Fig 3. Posterior density plots with 95% high-density intervals, indicated by the error bars, and posterior medians for all approach-biases for reaction initiation time as predicted by the model.

The red/black-area indicates the proportion of posterior samples opposite to the median and thus is a visual representation of the posterior median p-value. It quantifies the proportion of probability that the effect is zero or opposite given the data observed. The smaller the red areas are, the more reliable is the estimation of the effect.

We fitted the same model to our peak-velocity data, [82.00; 82.54] and found a slightly different pattern of effects. There was a strong sexual orientation × avatar sex interaction effect, [-0.06; -0.02], , δt = -0.10 [-0.16; -0.04]. As shown in Fig 2B, gynophilic subjects produced larger peak velocities for female avatars (M = 0.88 m/s, SD = 0.23 m/s) as compared to male avatars (M = 0.86 m/s, SD = 0.21 m/s), . In contrast, the peak velocities of androphilic subjects were not distinguishable from zero, male (M = 0.82 m/s, SD = 0.16 m/s) > female (M = 0.80 m/s, SD = 0.15 m/s), posterior predictive: . There was no indication of a three-way interaction of reaction direction × sexual orientation × avatar sex interaction, [-0.18; 0.09], , δt = -0.12 [-0.44; .22], concerning the width of the posterior distribution more data may be needed in order to specify the size and direction of the effect. All other parameters were with .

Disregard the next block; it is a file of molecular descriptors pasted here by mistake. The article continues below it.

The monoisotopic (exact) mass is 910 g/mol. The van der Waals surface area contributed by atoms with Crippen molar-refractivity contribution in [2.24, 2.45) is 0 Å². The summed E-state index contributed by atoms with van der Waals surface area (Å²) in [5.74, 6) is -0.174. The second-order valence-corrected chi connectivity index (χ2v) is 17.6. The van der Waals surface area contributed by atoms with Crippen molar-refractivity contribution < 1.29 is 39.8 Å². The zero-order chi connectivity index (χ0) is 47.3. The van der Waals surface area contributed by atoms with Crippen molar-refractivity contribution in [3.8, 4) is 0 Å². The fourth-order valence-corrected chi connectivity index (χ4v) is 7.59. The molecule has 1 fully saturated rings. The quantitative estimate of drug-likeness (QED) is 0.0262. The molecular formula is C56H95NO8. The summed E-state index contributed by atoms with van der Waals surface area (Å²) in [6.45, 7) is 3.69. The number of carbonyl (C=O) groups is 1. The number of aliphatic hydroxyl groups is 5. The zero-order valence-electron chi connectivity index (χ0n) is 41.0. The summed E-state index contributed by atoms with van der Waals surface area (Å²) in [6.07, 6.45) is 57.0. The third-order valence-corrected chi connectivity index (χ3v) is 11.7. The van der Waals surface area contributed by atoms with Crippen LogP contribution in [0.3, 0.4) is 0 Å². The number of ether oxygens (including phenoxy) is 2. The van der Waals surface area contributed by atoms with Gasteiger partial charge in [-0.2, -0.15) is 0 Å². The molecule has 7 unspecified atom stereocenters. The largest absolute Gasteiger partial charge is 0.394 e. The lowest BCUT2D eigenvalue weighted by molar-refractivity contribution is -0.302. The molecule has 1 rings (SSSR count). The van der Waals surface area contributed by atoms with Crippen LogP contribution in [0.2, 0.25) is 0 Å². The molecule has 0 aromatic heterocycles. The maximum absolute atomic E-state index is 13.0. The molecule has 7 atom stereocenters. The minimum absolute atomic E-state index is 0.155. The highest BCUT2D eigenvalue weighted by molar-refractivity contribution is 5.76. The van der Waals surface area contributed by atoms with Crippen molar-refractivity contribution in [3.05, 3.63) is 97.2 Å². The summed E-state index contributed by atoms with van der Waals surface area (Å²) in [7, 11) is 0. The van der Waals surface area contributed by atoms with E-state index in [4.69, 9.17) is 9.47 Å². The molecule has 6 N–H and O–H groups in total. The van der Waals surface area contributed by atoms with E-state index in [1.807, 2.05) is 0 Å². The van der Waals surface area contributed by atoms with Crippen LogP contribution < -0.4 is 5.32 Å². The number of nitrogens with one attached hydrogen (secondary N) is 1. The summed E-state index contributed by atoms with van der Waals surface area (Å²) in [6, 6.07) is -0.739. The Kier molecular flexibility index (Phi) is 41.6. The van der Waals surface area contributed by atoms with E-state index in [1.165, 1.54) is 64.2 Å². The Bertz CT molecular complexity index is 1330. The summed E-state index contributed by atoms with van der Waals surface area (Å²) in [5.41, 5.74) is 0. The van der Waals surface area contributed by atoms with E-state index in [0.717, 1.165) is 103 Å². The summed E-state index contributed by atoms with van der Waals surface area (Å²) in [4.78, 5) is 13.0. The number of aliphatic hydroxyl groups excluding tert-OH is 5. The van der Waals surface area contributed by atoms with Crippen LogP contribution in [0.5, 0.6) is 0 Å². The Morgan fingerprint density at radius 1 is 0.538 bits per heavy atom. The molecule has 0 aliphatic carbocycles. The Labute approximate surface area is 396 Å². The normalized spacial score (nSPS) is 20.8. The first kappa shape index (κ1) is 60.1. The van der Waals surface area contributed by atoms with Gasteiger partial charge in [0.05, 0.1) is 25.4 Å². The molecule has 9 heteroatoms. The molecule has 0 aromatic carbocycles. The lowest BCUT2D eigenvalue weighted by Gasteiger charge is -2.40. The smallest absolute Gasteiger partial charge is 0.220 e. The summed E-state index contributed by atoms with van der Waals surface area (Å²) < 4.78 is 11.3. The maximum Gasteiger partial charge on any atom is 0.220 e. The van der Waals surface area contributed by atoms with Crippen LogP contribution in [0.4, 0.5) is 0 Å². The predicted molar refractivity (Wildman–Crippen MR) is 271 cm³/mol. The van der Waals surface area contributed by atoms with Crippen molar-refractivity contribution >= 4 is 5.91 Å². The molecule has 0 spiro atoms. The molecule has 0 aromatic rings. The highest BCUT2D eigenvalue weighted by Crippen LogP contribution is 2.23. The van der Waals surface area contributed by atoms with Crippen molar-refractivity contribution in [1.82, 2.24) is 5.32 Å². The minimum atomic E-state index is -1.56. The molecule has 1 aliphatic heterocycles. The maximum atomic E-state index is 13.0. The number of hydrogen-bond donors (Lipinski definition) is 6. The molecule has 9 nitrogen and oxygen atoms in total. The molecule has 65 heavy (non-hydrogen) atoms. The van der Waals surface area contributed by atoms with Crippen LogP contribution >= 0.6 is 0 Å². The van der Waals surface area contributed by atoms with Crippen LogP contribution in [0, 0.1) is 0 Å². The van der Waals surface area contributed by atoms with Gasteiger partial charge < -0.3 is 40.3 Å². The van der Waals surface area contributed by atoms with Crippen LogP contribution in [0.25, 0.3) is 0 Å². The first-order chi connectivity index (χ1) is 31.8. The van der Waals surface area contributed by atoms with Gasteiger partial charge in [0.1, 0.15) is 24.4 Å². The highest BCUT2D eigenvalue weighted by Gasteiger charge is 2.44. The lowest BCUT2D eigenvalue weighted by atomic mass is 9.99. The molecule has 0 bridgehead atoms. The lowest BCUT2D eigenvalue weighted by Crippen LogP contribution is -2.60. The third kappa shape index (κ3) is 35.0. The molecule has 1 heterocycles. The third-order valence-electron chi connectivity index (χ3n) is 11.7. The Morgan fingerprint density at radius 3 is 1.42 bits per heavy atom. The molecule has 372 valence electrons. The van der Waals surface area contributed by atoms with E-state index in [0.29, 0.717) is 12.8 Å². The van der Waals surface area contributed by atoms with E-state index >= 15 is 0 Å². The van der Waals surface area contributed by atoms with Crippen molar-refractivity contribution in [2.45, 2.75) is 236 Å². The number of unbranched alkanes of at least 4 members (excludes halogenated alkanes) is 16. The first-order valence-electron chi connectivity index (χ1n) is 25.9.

Applying this model to the step size data, [80.44; 81.04], yielded a strong effect of reaction direction, [1.26; 7.52], , δt = 0.18 [0.05; 0.32]. Subjects made larger steps forward (M = 54.59 cm, SD = 13.12 cm) than backward (M = 51.69 cm, SD = 14.53 cm). This was more pronounced in androphilic subjects, [0.31; 12.67], , δt = 0.28 [0.01; 0.54], (Δ androphilic subjects: M = -6.28 cm, SD = 11.65 cm, posterior predictive: ; Δ gynophilic subjects: M = -1.20 cm, SD = 12.40 cm, posterior predictive: ). Notably, there was a strong sexual orientation × avatar sex interaction, [-8.55; -3.74], , δt = -0.26 [-0.37; 0.16]. This resembles the effect on peak velocity, i. e., androphilic subjects made larger steps towards male avatars (M = 56.82 cm, SD = 11.51 cm) as compared to female avatars (M = 53.41 cm, SD = 11.07 cm, posterior predictive: ), while the reverse pattern emerged for gynophilic subjects who made larger steps toward female avatars (M = 54.20 cm, SD = 13.72 cm) as compared to male avatars (M = 50.83 cm, SD = 12.69 cm, posterior predictive: ). The three-way interaction, [-10.42; 2.30], , δt = -0.18 [-0.45; 0.09] as well as the other parameters were centered around zero, , . Again, more data may be needed in order to estimate the effect with a sufficient level of certainty. Peak velocity and step size were larger when confronted with the preferred avatar sex irrespective of reaction direction.